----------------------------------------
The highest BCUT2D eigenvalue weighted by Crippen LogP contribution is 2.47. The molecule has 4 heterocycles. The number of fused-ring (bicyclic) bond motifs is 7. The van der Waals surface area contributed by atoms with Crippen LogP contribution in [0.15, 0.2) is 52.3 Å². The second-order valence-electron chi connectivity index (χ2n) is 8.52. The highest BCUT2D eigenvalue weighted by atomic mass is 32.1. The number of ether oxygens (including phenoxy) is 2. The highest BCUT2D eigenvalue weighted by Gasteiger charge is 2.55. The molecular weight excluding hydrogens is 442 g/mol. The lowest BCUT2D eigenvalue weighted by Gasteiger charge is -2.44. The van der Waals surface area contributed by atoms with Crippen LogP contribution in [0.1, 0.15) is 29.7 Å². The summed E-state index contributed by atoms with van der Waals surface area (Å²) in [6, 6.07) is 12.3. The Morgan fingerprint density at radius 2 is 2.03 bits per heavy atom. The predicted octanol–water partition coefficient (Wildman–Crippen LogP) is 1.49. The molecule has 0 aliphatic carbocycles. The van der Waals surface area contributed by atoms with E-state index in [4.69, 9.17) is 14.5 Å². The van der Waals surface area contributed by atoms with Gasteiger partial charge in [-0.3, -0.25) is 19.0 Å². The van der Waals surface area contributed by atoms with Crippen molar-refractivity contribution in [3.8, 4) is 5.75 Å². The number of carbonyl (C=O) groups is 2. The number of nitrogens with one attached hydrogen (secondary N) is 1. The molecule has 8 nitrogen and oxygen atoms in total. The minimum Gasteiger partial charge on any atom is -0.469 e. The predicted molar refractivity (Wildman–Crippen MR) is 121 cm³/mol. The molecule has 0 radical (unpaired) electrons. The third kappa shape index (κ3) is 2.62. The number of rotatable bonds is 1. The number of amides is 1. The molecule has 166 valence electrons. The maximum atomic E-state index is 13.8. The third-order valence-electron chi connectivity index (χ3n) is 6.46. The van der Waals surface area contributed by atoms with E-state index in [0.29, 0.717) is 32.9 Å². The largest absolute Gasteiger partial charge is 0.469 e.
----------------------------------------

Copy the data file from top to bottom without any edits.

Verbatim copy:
The highest BCUT2D eigenvalue weighted by Crippen LogP contribution is 2.47. The molecule has 4 heterocycles. The number of fused-ring (bicyclic) bond motifs is 7. The van der Waals surface area contributed by atoms with Crippen LogP contribution in [0.15, 0.2) is 52.3 Å². The second-order valence-electron chi connectivity index (χ2n) is 8.52. The highest BCUT2D eigenvalue weighted by atomic mass is 32.1. The number of ether oxygens (including phenoxy) is 2. The highest BCUT2D eigenvalue weighted by Gasteiger charge is 2.55. The molecular weight excluding hydrogens is 442 g/mol. The lowest BCUT2D eigenvalue weighted by Gasteiger charge is -2.44. The van der Waals surface area contributed by atoms with Crippen LogP contribution in [0.1, 0.15) is 29.7 Å². The summed E-state index contributed by atoms with van der Waals surface area (Å²) in [6, 6.07) is 12.3. The Morgan fingerprint density at radius 2 is 2.03 bits per heavy atom. The predicted octanol–water partition coefficient (Wildman–Crippen LogP) is 1.49. The molecule has 0 aliphatic carbocycles. The van der Waals surface area contributed by atoms with E-state index in [4.69, 9.17) is 14.5 Å². The van der Waals surface area contributed by atoms with Gasteiger partial charge in [-0.3, -0.25) is 19.0 Å². The van der Waals surface area contributed by atoms with Crippen molar-refractivity contribution in [3.8, 4) is 5.75 Å². The number of carbonyl (C=O) groups is 2. The number of nitrogens with one attached hydrogen (secondary N) is 1. The molecule has 8 nitrogen and oxygen atoms in total. The minimum Gasteiger partial charge on any atom is -0.469 e. The predicted molar refractivity (Wildman–Crippen MR) is 121 cm³/mol. The molecule has 0 radical (unpaired) electrons. The third kappa shape index (κ3) is 2.62. The number of rotatable bonds is 1. The number of amides is 1. The molecule has 166 valence electrons. The maximum atomic E-state index is 13.8. The third-order valence-electron chi connectivity index (χ3n) is 6.46. The van der Waals surface area contributed by atoms with E-state index in [0.29, 0.717) is 32.9 Å². The largest absolute Gasteiger partial charge is 0.469 e.